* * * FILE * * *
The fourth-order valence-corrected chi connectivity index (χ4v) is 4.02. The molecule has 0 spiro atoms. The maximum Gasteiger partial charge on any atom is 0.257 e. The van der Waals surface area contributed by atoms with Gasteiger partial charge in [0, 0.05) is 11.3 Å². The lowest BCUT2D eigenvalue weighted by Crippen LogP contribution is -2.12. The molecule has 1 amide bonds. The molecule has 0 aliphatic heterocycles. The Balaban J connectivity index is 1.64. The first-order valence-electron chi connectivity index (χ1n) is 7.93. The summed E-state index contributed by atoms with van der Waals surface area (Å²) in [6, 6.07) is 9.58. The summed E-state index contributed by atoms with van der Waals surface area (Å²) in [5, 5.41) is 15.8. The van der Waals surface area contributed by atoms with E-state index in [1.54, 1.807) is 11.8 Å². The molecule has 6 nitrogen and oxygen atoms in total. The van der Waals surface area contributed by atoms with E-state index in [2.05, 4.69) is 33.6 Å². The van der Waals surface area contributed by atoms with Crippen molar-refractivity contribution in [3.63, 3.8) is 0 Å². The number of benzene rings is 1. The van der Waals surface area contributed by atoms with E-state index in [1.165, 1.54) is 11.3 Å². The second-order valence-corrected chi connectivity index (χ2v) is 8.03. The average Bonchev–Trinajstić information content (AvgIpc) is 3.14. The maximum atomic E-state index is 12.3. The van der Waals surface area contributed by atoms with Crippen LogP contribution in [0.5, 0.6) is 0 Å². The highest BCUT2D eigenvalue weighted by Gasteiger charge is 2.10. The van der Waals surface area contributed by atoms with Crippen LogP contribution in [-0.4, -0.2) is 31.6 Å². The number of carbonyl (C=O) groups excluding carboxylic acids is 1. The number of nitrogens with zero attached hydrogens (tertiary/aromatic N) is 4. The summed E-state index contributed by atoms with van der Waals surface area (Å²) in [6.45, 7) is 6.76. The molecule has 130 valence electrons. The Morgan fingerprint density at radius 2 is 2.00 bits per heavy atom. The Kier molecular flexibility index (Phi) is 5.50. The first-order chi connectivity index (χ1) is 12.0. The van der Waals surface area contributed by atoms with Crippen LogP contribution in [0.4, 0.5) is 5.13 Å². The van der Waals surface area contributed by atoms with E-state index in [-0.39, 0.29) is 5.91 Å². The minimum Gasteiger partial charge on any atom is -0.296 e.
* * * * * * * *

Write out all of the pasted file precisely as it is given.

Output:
The fourth-order valence-corrected chi connectivity index (χ4v) is 4.02. The molecule has 0 spiro atoms. The maximum Gasteiger partial charge on any atom is 0.257 e. The van der Waals surface area contributed by atoms with Gasteiger partial charge in [0, 0.05) is 11.3 Å². The lowest BCUT2D eigenvalue weighted by Crippen LogP contribution is -2.12. The molecule has 1 amide bonds. The molecule has 0 aliphatic heterocycles. The Balaban J connectivity index is 1.64. The first-order valence-electron chi connectivity index (χ1n) is 7.93. The summed E-state index contributed by atoms with van der Waals surface area (Å²) in [6, 6.07) is 9.58. The summed E-state index contributed by atoms with van der Waals surface area (Å²) in [5, 5.41) is 15.8. The van der Waals surface area contributed by atoms with E-state index in [1.54, 1.807) is 11.8 Å². The molecule has 6 nitrogen and oxygen atoms in total. The van der Waals surface area contributed by atoms with E-state index in [2.05, 4.69) is 33.6 Å². The van der Waals surface area contributed by atoms with Crippen molar-refractivity contribution in [3.63, 3.8) is 0 Å². The number of benzene rings is 1. The van der Waals surface area contributed by atoms with E-state index in [1.165, 1.54) is 11.3 Å². The second-order valence-corrected chi connectivity index (χ2v) is 8.03. The average Bonchev–Trinajstić information content (AvgIpc) is 3.14. The maximum atomic E-state index is 12.3. The van der Waals surface area contributed by atoms with Crippen LogP contribution in [0.5, 0.6) is 0 Å². The highest BCUT2D eigenvalue weighted by Gasteiger charge is 2.10. The van der Waals surface area contributed by atoms with Crippen LogP contribution in [-0.4, -0.2) is 31.6 Å². The number of carbonyl (C=O) groups excluding carboxylic acids is 1. The number of nitrogens with zero attached hydrogens (tertiary/aromatic N) is 4. The summed E-state index contributed by atoms with van der Waals surface area (Å²) in [6.45, 7) is 6.76. The molecule has 130 valence electrons. The Morgan fingerprint density at radius 2 is 2.00 bits per heavy atom. The Kier molecular flexibility index (Phi) is 5.50. The first-order chi connectivity index (χ1) is 12.0. The van der Waals surface area contributed by atoms with Crippen LogP contribution in [0.4, 0.5) is 5.13 Å². The van der Waals surface area contributed by atoms with E-state index in [-0.39, 0.29) is 5.91 Å². The minimum Gasteiger partial charge on any atom is -0.296 e.